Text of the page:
Contemporary Classical. Modern Classical. Neoclassical. You can call it whatever you want, but the fact is that this genre, which is as close to standard classical music as it is to the most popular alternative one, is more and more successful every year.
The most defining characteristics of Modern Classical are: a piano often used as the main instrument, minimalist afflatus, strings as accompaniment and an electronic touch, usually created by synths or distorters. It’s a complex and elaborate kind of music but, at the same time, it’s easily enjoyable either in the background or for careful listening. Its success is growing increasingly across young people (or young adults) between 20 and 35 years of age, and media are struggling between pigeonholing it in pop and classical music. If you are a voracious reader of Sonofmarketing you most likely know what we are talking about, but the popularity of this genre has been rising rapidly in the last decade among the mainstream public too.
As an example, at the Primavera Sound Festival of this year experimental piano composer Nils Frahm will play at the Primavera/Apple Music Stage together with artists such as Sparks or Unknown Mortal Orchestra. And that’s not all. As everybody probably knows, Icelandic soundtrack composer Jóhann Jóhannsson was also part of the Festival’s line up. His tragic death, possibly one of the saddest events of the year music-wise, has rendered that impossible. Notwithstanding, American pianist and composer Dustin O’Halloran, together with Echo Collective, will perform a memorial concert to honour their fellow composer and friend, and the whole event will take place during the Festival in the adjacent Auditori Rockdeluxe. Finally, Swedish composer and organist Anna Von Hausswolff will be playing on Thursday at the Adidas Stage, presenting her latest album, Dead Magic, released in March by City Slang.
The Primavera Sound line up this year shows once more how much the long standing cultural wall which used to divide popular and classical music has been breached in recent years, even though many differences in musical approach still exist between the two genres.
But the Festival is not the only manifestation of these classical vibes in the Catalan capital. On January 31st this year, the lamented Jóhannsson played in Barcelona’s Auditori, one of the temples of classical music in the city. The concert was co-organised by the institution itself and the Primavera Sound team. Needless to say, it was encouraging to find such different audiences meeting at the same event. On one side, the young adults as fond of the Icelandic artist as of indie pop, post rock, dream pop and many other different genres. On the other, the elderly lovers of Mozart, Bach and company, with yearly subscriptions to the symphonic season in their pockets.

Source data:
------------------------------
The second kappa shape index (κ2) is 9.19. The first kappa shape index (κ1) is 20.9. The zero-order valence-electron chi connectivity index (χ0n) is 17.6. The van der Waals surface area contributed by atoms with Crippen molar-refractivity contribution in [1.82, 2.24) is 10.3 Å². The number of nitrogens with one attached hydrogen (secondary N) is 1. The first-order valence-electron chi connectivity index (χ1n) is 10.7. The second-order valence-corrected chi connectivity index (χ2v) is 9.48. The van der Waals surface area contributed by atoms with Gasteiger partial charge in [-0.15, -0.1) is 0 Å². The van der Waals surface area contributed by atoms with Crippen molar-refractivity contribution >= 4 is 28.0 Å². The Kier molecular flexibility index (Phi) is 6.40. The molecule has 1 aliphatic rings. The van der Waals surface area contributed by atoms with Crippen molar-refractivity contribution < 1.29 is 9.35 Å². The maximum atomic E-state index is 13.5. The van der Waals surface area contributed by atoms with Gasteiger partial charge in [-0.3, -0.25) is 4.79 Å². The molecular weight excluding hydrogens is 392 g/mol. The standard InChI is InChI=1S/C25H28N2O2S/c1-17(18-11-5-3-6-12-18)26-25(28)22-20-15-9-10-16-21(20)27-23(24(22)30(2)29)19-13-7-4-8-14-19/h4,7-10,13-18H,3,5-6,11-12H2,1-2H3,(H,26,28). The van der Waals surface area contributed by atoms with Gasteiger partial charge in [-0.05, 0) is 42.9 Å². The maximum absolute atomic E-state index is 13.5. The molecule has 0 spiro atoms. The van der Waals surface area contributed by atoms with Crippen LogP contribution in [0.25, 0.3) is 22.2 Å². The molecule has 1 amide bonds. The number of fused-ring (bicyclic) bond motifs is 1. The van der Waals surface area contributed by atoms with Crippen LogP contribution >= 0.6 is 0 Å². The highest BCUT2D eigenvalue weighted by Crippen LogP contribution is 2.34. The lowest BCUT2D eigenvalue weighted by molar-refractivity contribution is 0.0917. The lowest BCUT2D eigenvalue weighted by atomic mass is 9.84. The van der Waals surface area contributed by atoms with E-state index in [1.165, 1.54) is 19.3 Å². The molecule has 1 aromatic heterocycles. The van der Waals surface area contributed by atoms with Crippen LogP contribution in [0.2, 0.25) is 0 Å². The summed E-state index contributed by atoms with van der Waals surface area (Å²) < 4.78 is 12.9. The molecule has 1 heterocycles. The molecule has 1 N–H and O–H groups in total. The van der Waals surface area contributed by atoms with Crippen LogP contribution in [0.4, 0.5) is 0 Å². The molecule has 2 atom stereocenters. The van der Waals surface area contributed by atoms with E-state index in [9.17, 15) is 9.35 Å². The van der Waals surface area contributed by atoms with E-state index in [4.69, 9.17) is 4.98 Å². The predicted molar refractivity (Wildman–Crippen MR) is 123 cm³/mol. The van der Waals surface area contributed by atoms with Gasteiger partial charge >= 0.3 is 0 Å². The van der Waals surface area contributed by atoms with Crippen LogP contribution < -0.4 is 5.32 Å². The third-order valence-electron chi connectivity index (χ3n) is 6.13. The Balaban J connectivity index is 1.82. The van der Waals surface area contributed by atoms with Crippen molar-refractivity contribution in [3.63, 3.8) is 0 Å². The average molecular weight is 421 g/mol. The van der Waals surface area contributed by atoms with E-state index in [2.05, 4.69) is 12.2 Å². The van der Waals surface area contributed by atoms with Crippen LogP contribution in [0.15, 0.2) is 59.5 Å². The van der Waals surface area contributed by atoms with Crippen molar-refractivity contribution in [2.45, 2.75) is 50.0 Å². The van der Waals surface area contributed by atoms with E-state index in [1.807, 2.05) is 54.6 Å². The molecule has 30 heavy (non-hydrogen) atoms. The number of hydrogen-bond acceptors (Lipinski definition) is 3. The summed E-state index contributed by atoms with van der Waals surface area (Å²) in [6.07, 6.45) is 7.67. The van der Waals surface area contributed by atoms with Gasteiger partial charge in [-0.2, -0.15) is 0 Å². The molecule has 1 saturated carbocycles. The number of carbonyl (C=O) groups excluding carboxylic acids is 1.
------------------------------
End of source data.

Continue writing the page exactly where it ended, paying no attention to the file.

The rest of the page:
Again, on May 2017 famous violinist Daniel Hope performed, in the same framework, Max Richter‘s version of Antonio Vivaldi‘s Four Seasons: Vivaldi Recomposed. Richter is a German composer, also part of the neoclassical trend, famous for his minimalist works and his experimental attitude. One of his latest albums, Sleep, is eight and a half hours long and it’s meant to be listened to while lying in bed. We were there the day his Venetian work was performed in Barcelona and once again the audience was exquisitely heterogeneous.
Even so, I believe that some distinctions are still alive when it comes to the approach of these two different kinds of music. And the main difference is probably the role of the composer.
Clearly, you would hardly attend a Radiohead concert performed by an ensemble of unknown musicians and not by Thom Yorke and his fellows. On the other hand, it would not be weird to go to a concert with music by Arvo Pärt or Nico Muhly played and directed by professional performers. For pop music the identification between composer and performer is still a very important factor, while the same fact for obvious reasons does not affect the classical music environment. A listener may attend an exhibition or buy an album both for fondness of the composer’s work or the fame of the musician.
Apart from this distinction, the new generation of classical/pop composers is apparently succeeding in the hard quest of bringing together the audiences of both genres and putting people from different backgrounds in contact. Both kinds of listeners are surely ending up enriched by such contamination, and Primavera Sound line up of 2018 shows one more time how this convergence between genres is growing and expanding every year.